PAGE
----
Robert J. Geraghty, PhD
Program Director for Biology
Genetics and Cell Biology, University of Minnesota, Minneapolis, MN (1988)
Oncology, University of Wisconsin, WI (1995)
Anti-Viral Drug Discovery:
Our main interests are identifying anti-viral drug targets for major human pathogens and evaluating small molecules for their ability to inhibit those targets and virus replication.
We employ three main approaches to uncover small molecules that inhibit the replication and pathogenesis of viruses: (1) Conduct phenotypic screens to evaluate anti-viral activity of small molecules. (2) Collaborate with medicinal chemists, computational chemists and structural biologists to rationally design small molecule inhibitors of established and novel viral drug targets. (3) Design and implement high throughput screening to identify small molecules that inhibit known and novel viral drug targets.
Investigation of Aspects of Virus Replication:
We are investigating aspects of virus replication for the following viruses - For the Flaviviruses hepatitis C virus and West Nile virus as well as the Orthomyxovirus influenza A virus, we have active projects to identify inhibitors of the respective viral polymerases. We are also interested in identifying inhibitors of cellular factors that those viruses must use to replicate.
We are currently studying two Herpesviruses, herpes simplex virus (HSV) and cytomegalovirus (CMV). We have a long-standing interest in understanding the molecular details of HSV entry into cells. We are interested in the entire process of virus entry including binding to cells, fusion of the viral membrane with cell membranes either at the plasma membrane or in an endocytic vesicle, and the role of pH in the entry/fusion process. We continue to study the expression of the major viral surface proteins, their incorporation onto virus particles, and their roles in cell binding and membrane fusion. The ultimate goal of these studies is to identify steps in virus entry that are most susceptible to inhibition using small molecules such as organic compounds or small proteins/peptides. The beta herpesvirus CMV is a major pathogen for neonates and the immune compromised. We are taking a target-based approach to interrogate viral enzymes with known and novel chemotypes to identify inhibitors. The viral enzyme inhibitors identified are then screened for their ability to inhibit virus replication in cell culture.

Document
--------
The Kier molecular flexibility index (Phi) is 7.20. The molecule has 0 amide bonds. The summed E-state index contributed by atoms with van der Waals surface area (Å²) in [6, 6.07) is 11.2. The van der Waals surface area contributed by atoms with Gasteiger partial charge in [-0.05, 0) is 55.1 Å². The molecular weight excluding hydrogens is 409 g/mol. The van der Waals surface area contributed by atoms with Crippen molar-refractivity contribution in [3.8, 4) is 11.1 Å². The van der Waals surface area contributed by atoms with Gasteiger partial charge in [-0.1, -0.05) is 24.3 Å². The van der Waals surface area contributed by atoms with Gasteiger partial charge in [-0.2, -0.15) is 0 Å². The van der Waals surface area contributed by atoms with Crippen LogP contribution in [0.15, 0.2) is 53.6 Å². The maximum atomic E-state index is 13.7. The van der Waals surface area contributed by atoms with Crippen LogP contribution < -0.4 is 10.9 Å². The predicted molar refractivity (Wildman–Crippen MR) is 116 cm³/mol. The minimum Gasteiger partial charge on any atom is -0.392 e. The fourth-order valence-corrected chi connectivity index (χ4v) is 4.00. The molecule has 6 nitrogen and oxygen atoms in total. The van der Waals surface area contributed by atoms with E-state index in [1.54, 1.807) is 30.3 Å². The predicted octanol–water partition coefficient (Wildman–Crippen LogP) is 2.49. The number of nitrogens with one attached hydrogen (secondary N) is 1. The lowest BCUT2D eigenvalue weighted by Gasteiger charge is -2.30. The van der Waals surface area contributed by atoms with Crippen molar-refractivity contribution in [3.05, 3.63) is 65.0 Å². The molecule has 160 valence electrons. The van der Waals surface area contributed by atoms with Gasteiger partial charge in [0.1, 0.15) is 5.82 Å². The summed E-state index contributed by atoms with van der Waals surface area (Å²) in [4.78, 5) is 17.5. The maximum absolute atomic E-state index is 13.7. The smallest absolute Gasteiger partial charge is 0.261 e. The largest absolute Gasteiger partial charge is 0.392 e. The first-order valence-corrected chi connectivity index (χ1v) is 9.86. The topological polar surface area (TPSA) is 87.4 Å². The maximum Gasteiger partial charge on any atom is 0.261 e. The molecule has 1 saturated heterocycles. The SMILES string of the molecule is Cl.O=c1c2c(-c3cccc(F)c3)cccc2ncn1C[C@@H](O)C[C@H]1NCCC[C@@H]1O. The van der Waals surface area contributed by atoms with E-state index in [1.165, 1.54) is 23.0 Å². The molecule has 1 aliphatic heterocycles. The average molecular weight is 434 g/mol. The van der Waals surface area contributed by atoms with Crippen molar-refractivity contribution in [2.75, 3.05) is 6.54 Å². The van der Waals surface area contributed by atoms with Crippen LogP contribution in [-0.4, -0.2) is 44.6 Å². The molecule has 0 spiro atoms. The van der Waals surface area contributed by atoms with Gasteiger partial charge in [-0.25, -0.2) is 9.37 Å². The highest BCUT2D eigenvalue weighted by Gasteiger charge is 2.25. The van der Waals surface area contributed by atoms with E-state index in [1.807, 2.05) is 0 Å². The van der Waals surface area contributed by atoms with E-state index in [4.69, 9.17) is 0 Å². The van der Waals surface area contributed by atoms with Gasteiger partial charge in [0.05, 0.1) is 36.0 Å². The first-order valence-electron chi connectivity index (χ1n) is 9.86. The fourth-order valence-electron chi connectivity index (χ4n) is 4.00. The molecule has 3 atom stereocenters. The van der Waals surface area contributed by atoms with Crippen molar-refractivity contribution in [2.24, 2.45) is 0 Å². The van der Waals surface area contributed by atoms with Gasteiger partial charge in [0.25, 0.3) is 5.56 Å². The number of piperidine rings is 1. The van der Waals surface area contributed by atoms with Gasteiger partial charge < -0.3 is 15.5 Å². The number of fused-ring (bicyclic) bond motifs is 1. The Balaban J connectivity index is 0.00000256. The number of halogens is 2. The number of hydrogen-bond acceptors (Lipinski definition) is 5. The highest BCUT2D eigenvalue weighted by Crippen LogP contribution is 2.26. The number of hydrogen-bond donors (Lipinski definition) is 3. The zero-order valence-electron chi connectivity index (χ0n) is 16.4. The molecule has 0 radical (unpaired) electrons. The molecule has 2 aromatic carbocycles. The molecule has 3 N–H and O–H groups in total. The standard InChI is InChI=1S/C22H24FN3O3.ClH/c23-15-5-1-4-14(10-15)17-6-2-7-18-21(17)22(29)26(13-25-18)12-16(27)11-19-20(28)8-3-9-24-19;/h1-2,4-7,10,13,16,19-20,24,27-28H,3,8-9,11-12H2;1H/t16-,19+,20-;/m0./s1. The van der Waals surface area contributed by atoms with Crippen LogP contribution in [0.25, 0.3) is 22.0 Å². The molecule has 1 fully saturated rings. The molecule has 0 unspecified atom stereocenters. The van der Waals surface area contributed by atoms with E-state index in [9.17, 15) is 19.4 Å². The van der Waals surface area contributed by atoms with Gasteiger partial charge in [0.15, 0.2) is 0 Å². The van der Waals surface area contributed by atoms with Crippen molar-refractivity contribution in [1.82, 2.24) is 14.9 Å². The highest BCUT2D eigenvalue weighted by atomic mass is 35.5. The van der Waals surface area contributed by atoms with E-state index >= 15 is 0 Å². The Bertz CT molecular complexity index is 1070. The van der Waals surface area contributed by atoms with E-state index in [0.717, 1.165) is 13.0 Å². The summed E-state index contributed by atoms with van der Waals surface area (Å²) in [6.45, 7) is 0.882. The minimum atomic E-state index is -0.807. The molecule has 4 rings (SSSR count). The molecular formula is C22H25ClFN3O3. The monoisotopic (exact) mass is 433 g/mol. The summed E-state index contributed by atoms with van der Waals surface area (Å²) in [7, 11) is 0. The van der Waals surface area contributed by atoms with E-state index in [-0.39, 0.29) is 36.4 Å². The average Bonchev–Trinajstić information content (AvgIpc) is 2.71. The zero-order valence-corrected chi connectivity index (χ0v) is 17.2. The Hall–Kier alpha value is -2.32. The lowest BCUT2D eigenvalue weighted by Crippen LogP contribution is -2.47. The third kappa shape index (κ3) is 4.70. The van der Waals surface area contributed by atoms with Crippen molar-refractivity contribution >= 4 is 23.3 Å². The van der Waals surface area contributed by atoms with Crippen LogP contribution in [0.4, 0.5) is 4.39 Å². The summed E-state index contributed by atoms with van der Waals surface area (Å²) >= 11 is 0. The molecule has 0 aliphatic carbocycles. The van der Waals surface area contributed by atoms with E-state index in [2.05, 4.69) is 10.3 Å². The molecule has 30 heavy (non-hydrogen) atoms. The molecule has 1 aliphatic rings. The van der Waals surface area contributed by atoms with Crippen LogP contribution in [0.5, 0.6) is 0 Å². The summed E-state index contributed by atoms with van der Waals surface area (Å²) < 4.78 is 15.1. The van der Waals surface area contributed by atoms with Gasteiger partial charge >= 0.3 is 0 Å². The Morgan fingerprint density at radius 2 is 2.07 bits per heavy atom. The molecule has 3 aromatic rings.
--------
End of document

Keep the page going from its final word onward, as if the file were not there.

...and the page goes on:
We have collaborative projects looking at novel targets and anti-virals for human immunodeficiency virus and also to understand the entry of coronaviruses into cells.
Identification of Antiviral Inhibitors for:
- Hepatitis C Virus
- West Nile Virus
- Influenza A Virus
- Human Immunodeficiency Virus
Recent Publications (For detailed publication list: Click Here)
Zhou, W., Duckworth, B. P.; Geraghty, R. J. Fluorescent peptide sensors for tyrosylprotein sulfotransferase activity. Anal. Biochem. 2014, 461, 1-6.
Vernekar, S. K. V.; Qiu, L.; Zacharias, J.; Geraghty, R. J.; Wang, Z. Synthesis and antiviral evaluation of 4’-(1,2,3-triazol-1-yl)thymidines. Med. Chem. Commun. 2014, 5, 603-608.
Zhou, W.; Chen, F.; Klyachkin, Y.; Sham, Y. Y.; Geraghty, R. J.; Mutations in the amino terminus of herpes simplex virus type 1 gL can reduce cell-cell fusion without affecting gH/gL trafficking. J. Virol. 2013, 88, 739-744.
Wu, K.; Peng, G.; Wilken, M.; Geraghty, R. J.; Li, F. Mechanisms of host receptor adaptation by severe acute respiratory syndrome coronavirus. J. Biol. Chem. 2012, 287, 8904-8911.
Chen, Y.-L.; Zacharias, J.; Vince, R.; Geraghty, R. J.; Wang, Z. C-6 Aryl substituted 4-quinolone-3-carboxylic acids as inhibitors of hepatitis C virus. Bioorg. Med. Chem. 2012, 20, 4790-4800.
Chen, Y.-L.; Tang, J.; Kesler, M. J.; Sham, Y. Y.; Vince, R.; Geraghty, R. J.; Wang, Z. The design, synthesis and biological evaluations of C-6 or C-7 substituted 2-hydroxyisoquinoline-1,3-diones as inhibitors of hepatitis C virus. Bioorg. Med. Chem. 2012, 20, 467-479.
Wu, K.; Chen, L.; Peng, G.; Zhou, W.; Pennell, C. A.; Mansky, L. M.; Geraghty, R. J.; Li, F. A virus-binding hot spot on human angiotensin-converting enzyme 2 is critical for binding of two different coronaviruses. J. Virol. 2011, 85, 5331-5337.
Klyachkin, Y. M.; Geraghty, R. J. Mutagenic analysis of herpes simplex virus type 1 glycoprotein L reveals the importance of an arginine-rich region for function. Virology 2008, 374, 23-32.
Subramanian, R. P.; Geraghty, R. J. Herpes simplex virus type 1 mediates fusion through a hemifusion intermediate by sequential activity of glycoproteins D, H, L, and B. Proc. Natl. Acad. Sci. U. S. A. 2007, 104, 2903-2908.
Klyachkin, Y. M.; Stoops, K. D.; Geraghty, R. J. Herpes simplex virus type 1 glycoprotein L mutants that fail to promote trafficking of glycoprotein H and fail to function in fusion can induce binding of glycoprotein L-dependent anti-glycoprotein H antibodies. J. Gen. Virol. 2006, 87, 759-767.